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Regional accreditation is a term used in the United States to refer to the process by which one of several accrediting bodies, each serving one of six defined geographic areas of the country, accredits schools, colleges, and universities. Each regional accreditor encompasses the vast majority of public and nonprofit private educational institutions in the region it serves.

Regionally accredited schools are predominantly academically oriented, non-profit institutions.[1][2] Nationally accredited schools are predominantly for-profit and offer vocational, career or technical programs.[1][2] Every college has the right to set standards and refuse to accept transfer credits. However, if a student has gone to a nationally accredited school it may be particularly difficult to transfer credits (or even credit for a degree earned) if he or she then applies to a regionally accredited college. Some regionally accredited colleges have general policies against accepting any credits from nationally accredited schools, others are reluctant to because they feel that these schools' academic standards are lower than their own or they are unfamiliar with the particular school. The student who is planning to transfer credits from a nationally accredited school to a regionally accredited school should ensure that the regionally accredited school will accept the credits before they enroll in the nationally accredited school.[3][4][1][2]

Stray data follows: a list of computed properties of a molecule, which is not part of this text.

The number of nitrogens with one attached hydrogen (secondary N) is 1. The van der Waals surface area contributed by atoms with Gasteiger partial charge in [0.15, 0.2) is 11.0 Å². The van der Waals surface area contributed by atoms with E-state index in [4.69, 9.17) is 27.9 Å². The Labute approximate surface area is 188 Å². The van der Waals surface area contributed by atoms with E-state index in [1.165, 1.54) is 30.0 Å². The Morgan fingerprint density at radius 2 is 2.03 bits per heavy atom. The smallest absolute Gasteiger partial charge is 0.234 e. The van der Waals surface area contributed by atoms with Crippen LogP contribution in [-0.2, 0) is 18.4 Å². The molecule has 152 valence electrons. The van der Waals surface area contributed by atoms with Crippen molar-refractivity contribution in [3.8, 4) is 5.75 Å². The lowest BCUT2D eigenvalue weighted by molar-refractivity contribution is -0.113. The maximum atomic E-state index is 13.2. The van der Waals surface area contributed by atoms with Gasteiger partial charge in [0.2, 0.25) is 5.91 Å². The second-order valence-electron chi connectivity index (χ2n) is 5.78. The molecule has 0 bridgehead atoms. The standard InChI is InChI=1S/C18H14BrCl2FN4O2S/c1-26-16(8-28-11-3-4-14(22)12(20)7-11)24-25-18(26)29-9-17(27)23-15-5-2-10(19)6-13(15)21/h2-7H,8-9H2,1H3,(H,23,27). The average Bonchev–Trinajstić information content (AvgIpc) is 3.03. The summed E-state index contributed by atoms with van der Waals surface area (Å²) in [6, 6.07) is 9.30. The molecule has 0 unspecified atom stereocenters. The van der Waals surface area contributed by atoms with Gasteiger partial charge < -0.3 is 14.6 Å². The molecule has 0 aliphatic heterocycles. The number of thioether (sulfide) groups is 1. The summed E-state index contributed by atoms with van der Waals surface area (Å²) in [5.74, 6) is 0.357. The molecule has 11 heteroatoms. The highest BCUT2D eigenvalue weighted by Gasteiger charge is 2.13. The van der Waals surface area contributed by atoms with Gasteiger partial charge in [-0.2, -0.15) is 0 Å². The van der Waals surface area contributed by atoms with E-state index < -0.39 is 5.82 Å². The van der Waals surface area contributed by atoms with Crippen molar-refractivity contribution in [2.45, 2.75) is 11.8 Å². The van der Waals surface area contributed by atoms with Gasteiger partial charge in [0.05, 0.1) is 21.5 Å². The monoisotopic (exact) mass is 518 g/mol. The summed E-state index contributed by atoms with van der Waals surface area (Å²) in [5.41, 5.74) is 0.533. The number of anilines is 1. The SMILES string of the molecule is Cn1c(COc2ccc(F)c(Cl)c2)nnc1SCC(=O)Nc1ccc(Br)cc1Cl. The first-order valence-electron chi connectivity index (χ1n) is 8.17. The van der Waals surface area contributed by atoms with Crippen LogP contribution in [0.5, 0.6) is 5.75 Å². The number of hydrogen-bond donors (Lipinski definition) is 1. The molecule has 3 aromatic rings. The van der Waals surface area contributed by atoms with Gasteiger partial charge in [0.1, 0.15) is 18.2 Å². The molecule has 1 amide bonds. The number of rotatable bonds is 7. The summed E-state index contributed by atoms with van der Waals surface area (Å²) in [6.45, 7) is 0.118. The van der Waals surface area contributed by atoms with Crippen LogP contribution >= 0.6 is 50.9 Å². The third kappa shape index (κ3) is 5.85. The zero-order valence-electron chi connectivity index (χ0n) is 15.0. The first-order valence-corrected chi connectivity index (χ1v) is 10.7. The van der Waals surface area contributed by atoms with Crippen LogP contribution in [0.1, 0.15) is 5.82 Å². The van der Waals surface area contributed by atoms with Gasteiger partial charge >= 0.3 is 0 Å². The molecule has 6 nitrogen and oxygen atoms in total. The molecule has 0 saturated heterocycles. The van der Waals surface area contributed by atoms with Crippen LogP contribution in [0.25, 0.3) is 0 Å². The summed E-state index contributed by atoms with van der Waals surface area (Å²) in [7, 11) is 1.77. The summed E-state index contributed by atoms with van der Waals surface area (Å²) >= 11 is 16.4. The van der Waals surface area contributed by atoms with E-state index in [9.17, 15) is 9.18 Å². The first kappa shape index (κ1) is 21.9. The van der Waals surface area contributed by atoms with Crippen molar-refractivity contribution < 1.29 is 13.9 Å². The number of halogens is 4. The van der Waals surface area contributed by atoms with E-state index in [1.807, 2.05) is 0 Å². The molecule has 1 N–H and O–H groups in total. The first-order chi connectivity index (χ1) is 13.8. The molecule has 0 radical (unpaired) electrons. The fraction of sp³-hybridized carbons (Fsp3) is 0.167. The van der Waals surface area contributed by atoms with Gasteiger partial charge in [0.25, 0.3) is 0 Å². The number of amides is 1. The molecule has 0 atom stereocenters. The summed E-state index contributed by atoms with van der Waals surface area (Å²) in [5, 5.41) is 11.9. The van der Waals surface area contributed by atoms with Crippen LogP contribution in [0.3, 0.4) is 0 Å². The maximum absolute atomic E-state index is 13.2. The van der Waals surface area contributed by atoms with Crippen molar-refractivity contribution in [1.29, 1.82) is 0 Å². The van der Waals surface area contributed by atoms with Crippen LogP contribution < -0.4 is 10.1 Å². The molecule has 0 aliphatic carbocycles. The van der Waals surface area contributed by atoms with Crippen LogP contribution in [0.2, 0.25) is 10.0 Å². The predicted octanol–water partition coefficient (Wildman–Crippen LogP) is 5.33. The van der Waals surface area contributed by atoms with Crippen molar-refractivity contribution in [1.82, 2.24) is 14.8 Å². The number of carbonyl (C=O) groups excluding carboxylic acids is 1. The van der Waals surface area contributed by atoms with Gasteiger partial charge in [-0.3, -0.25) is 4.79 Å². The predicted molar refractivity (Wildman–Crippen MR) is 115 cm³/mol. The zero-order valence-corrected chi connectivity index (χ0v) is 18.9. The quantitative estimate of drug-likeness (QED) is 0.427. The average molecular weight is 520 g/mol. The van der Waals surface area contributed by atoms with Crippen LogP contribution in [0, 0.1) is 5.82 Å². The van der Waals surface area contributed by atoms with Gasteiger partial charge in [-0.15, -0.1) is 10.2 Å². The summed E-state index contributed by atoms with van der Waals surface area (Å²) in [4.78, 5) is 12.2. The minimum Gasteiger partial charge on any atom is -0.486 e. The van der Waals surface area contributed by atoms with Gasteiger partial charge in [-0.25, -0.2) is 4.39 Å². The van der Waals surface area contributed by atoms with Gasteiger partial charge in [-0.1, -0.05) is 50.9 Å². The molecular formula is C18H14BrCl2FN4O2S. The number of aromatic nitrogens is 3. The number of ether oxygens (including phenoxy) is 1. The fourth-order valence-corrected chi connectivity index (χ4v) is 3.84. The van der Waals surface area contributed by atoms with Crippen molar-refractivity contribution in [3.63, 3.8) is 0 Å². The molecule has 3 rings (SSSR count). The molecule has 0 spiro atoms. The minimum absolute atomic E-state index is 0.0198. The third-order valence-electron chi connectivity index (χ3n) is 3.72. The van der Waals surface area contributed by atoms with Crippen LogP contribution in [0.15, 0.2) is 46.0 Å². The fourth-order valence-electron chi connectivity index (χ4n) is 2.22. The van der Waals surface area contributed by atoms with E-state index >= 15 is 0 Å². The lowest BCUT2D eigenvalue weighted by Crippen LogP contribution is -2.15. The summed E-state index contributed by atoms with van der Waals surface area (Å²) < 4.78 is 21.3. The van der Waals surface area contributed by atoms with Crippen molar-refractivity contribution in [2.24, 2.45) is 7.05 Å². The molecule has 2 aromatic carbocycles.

Contents

List of the regional accreditors

The following are the regional accrediting agencies for educational institutions in the United States:

Each regional agency has full accrediting authority for both grade schools (primary and secondary) and colleges (postsecondary), with the exception of the northwest region, for which responsibility is divided between two separate accreditation agencies (NAAS for grade schools, NCCU for colleges).

See also

References

External links

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